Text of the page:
Archive for November, 2011

Snow Shoveling Tips

  

 

The good news is that 15 minutes of snow

shoveling counts as moderate physical activity,

according to the Surgeon General’s Report on

Physical Activity and Health (1996). We all should

aim for at least 30 minutes of moderate physical

activity of some kind on most days of the week.

A 170-pound person shoveling for 30

minutes will burn about 250 calories.

Brisk walking or social dancing are

other ways to fi t in moderate physical

activity during cold winter months.

The bad news is that researchers have reported

an increase in the number of fatal heart attacks

among snow shovelers after heavy snowfalls.

This rise may be due to the sudden demand that

shoveling places on an individual’s heart. Snow

shoveling may cause a quick increase in heart rate

and blood pressure. One study determined that

after only two minutes of shoveling, the heart rates

of sedentary men rose to levels higher than those

normally recommended during aerobic exercise.

Shoveling may be vigorous activity even for

healthy college-aged students. A study performed

by researchers at North Dakota State University

determined that, based on heart rate, shoveling

was a moderately intense activity for college-aged

subjects most of the time but was vigorous activity

during about one-third of their shoveling time of 14

minutes.

The weather can make shoveling more diffi cult.

Cold air makes working and breathing hard, which

adds some extra strain on the body. Shovelers also

are at risk for hypothermia, a decrease in body

temperature, if they are not dressed correctly for

the weather conditions.

 

 

 

     

 

 

 

Be heart healthy and back friendly

while shoveling this winter with these tips:

• If you are inactive and have a history of heart trouble, talk to

your doctor before you take on the task of shoveling snow.

• Avoid caffeine or nicotine before beginning. These are

stimulants, which may increase your heart rate and cause your

blood vessels to constrict. This places extra stress on the heart.

• Drink plenty of water. Dehydration is just as big an issue in cold

winter months as it is in the summer.

• Dress in several layers so you can remove a layer as needed.

Synthetic fi bers help wick away perspiration better than natural

fi bers.

• Warm your muscles before shoveling by walking for a few

minutes or marching in place. Stretch the muscles in your arms

and legs because warm muscles will work more effi ciently and

be less likely to be injured.

• Pick the right shovel for you. A smaller blade will require you to

lift less snow, putting less strain on your body.

• Begin shoveling slowly to avoid placing a sudden demand on

your heart. Pace yourself and take breaks as needed.

• Protect your back from injury by lifting correctly. Stand with

your feet about hip width for balance and keep the shovel

close to your body. Bend from the knees (not the back) and

tighten your stomach muscles as you lift the snow. Avoid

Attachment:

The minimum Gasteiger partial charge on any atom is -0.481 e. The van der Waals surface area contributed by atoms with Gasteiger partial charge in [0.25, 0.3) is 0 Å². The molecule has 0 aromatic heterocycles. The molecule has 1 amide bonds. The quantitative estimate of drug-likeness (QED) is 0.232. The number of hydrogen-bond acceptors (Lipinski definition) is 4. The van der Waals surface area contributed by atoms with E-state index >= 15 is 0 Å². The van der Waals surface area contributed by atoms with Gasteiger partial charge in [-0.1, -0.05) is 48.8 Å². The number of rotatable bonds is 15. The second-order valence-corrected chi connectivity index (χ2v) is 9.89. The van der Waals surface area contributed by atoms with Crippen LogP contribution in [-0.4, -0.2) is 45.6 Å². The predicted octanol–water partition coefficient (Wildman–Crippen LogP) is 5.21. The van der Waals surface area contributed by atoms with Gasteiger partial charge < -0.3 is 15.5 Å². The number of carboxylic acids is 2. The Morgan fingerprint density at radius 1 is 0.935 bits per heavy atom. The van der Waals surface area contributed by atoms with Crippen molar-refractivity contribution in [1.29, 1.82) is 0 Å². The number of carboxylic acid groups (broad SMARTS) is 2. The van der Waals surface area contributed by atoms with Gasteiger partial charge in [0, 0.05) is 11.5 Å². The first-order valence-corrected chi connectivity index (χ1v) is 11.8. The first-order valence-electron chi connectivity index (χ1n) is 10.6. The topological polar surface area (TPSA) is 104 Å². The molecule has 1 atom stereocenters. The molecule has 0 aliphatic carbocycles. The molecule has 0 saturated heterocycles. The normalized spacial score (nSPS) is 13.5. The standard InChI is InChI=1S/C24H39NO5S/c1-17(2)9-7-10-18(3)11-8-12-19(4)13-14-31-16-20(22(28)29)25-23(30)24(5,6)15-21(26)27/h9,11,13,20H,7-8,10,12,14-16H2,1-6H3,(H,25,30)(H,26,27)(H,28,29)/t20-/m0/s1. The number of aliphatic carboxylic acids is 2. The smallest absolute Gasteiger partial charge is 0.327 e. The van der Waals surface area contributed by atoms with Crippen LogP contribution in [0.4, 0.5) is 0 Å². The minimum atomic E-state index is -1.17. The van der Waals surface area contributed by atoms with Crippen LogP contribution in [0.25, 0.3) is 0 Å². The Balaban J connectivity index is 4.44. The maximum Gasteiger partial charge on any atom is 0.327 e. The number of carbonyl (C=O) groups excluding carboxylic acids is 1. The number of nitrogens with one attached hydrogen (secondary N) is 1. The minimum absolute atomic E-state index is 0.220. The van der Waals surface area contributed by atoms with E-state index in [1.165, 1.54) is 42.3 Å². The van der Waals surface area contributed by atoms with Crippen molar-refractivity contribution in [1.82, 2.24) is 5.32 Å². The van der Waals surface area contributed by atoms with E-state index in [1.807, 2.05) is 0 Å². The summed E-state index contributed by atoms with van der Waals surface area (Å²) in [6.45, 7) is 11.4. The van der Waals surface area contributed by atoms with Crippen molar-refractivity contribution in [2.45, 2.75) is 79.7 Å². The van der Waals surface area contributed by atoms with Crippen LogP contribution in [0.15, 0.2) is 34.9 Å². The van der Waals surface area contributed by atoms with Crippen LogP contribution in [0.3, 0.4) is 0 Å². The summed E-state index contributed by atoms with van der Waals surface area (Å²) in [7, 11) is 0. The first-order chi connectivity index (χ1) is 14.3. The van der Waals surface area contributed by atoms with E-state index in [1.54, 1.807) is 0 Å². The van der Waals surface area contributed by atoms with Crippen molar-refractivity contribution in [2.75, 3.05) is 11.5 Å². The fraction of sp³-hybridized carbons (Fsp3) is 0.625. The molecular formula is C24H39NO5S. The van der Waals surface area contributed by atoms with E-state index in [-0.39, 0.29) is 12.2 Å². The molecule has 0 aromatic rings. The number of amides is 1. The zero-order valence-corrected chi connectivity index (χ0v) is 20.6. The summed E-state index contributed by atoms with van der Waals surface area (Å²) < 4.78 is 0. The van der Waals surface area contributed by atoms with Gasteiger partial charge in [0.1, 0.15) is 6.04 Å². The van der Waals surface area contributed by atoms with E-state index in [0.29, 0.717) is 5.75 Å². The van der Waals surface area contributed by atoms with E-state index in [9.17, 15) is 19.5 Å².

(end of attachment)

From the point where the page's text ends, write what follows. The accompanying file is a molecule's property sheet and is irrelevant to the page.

twisting movements. If you need to move the snow to one side,

reposition your feet to face the direction the snow will be going.

• Most importantly, listen to your body. Stop if you feel pain.

Be ready for winter storms

Things to have on hand include extra food and water as well as…

  • A shovel. Even if you live in an apartment you should own a shovel as you may need to dig yourself out before your ground crew gets in, and they are unlikely to dig out your car.
     
  • Flashlights. Make sure you have good quality flashlights and lamps with fresh batteries. Also purchase “Self Powered Flashlights” and “Self Powered Radios”. Some models will also charge your cell phone.
     
  • Food. Make sure you have enough non-perishable food to last a few days. Even if your budget is tight you should make sure to keep extra food in the house. Canned and powdered foods are good for long-term storage.
     
  • A Can Opener .Make sure to have a good old-fashioned manual can opener.
     
  • Blankets and Warm Clothing. You may already have these items, but remember you will need enough blankets to keep you warm without any heat and in adverse conditions.
     
  • A Camping Stove or Barbeque Grill. A gas powered camping stove is a wise investment for any emergency situation. If you have an electric stove in the kitchen a camp stove is almost a necessity. Be sure you use it with proper ventilation, and have plenty of backup fuel.
     

    Matches to light your gas range/camping stove/candles. Do not rely on lighters that can run out of fuel or break down all too easily.

            A Battery Operated Radio. This way you can get news without wall power. Make sure the batteries are good. It is also possible to buy a motion charging radio, as you can with a flashlight. 

  • Prescription medications. Like food, it is always wise to have enough to last you a few days.
     
  • Anything else vital to your household. You should always have ample supplies of items like diapers, formula, batteries, and so on before the storm hits.
     
  • A wall phone with a cord, or a portable cellphone charger. Cordless home phones will not work when the power is out. Many states require at least one wall plugged phone, which receives power from the telephone connection, in all households.
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